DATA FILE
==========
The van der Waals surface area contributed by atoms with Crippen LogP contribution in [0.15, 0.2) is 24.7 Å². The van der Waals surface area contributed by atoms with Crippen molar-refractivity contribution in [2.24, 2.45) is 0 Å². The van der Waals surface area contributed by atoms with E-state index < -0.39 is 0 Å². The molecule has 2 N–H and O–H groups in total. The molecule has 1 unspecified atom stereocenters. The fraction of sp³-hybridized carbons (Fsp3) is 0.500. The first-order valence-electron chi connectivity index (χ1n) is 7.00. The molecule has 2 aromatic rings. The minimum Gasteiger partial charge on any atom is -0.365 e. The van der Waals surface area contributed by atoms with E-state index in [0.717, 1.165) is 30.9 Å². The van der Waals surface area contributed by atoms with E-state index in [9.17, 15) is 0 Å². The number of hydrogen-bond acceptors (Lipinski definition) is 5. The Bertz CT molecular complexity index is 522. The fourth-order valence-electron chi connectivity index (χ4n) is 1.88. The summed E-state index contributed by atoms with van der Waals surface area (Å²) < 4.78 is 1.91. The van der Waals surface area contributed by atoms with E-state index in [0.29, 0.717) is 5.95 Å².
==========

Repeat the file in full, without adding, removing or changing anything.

The van der Waals surface area contributed by atoms with Crippen LogP contribution in [0.15, 0.2) is 24.7 Å². The van der Waals surface area contributed by atoms with Crippen molar-refractivity contribution in [2.24, 2.45) is 0 Å². The van der Waals surface area contributed by atoms with E-state index < -0.39 is 0 Å². The molecule has 2 N–H and O–H groups in total. The molecule has 1 unspecified atom stereocenters. The fraction of sp³-hybridized carbons (Fsp3) is 0.500. The first-order valence-electron chi connectivity index (χ1n) is 7.00. The molecule has 2 aromatic rings. The minimum Gasteiger partial charge on any atom is -0.365 e. The van der Waals surface area contributed by atoms with E-state index in [0.717, 1.165) is 30.9 Å². The van der Waals surface area contributed by atoms with E-state index in [9.17, 15) is 0 Å². The number of hydrogen-bond acceptors (Lipinski definition) is 5. The Bertz CT molecular complexity index is 522. The fourth-order valence-electron chi connectivity index (χ4n) is 1.88. The summed E-state index contributed by atoms with van der Waals surface area (Å²) < 4.78 is 1.91. The van der Waals surface area contributed by atoms with E-state index in [0.29, 0.717) is 5.95 Å².